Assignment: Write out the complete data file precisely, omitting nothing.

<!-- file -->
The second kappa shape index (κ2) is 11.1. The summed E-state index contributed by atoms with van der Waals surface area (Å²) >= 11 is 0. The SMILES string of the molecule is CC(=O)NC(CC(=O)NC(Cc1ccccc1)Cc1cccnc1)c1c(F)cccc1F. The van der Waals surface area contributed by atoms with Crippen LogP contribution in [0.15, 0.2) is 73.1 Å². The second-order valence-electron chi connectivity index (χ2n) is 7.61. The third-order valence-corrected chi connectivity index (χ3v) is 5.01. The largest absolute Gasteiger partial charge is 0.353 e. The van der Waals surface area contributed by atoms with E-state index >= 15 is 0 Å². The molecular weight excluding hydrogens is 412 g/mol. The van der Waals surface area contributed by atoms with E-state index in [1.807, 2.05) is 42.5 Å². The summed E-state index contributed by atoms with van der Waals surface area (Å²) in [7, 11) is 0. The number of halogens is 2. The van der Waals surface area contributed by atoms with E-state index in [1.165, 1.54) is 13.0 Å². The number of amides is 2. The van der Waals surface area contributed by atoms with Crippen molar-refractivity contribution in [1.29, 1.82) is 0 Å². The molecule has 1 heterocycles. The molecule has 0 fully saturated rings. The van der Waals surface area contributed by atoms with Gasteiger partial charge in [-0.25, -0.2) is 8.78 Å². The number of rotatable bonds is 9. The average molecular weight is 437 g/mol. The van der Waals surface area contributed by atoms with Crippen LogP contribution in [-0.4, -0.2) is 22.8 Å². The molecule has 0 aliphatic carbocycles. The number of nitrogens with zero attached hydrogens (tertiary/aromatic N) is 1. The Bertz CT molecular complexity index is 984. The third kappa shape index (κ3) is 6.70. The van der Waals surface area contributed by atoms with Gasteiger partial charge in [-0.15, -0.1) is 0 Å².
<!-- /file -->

The second kappa shape index (κ2) is 11.1. The summed E-state index contributed by atoms with van der Waals surface area (Å²) >= 11 is 0. The SMILES string of the molecule is CC(=O)NC(CC(=O)NC(Cc1ccccc1)Cc1cccnc1)c1c(F)cccc1F. The van der Waals surface area contributed by atoms with Crippen LogP contribution in [0.15, 0.2) is 73.1 Å². The second-order valence-electron chi connectivity index (χ2n) is 7.61. The third-order valence-corrected chi connectivity index (χ3v) is 5.01. The largest absolute Gasteiger partial charge is 0.353 e. The van der Waals surface area contributed by atoms with E-state index >= 15 is 0 Å². The molecular weight excluding hydrogens is 412 g/mol. The van der Waals surface area contributed by atoms with E-state index in [1.807, 2.05) is 42.5 Å². The summed E-state index contributed by atoms with van der Waals surface area (Å²) in [7, 11) is 0. The number of halogens is 2. The van der Waals surface area contributed by atoms with E-state index in [1.165, 1.54) is 13.0 Å². The number of amides is 2. The van der Waals surface area contributed by atoms with Crippen molar-refractivity contribution in [1.29, 1.82) is 0 Å². The molecule has 1 heterocycles. The molecule has 0 fully saturated rings. The van der Waals surface area contributed by atoms with Gasteiger partial charge in [-0.25, -0.2) is 8.78 Å². The number of rotatable bonds is 9. The average molecular weight is 437 g/mol. The van der Waals surface area contributed by atoms with Crippen LogP contribution in [-0.4, -0.2) is 22.8 Å². The molecule has 0 aliphatic carbocycles. The number of nitrogens with zero attached hydrogens (tertiary/aromatic N) is 1. The Bertz CT molecular complexity index is 984. The third kappa shape index (κ3) is 6.70. The van der Waals surface area contributed by atoms with Gasteiger partial charge in [-0.15, -0.1) is 0 Å².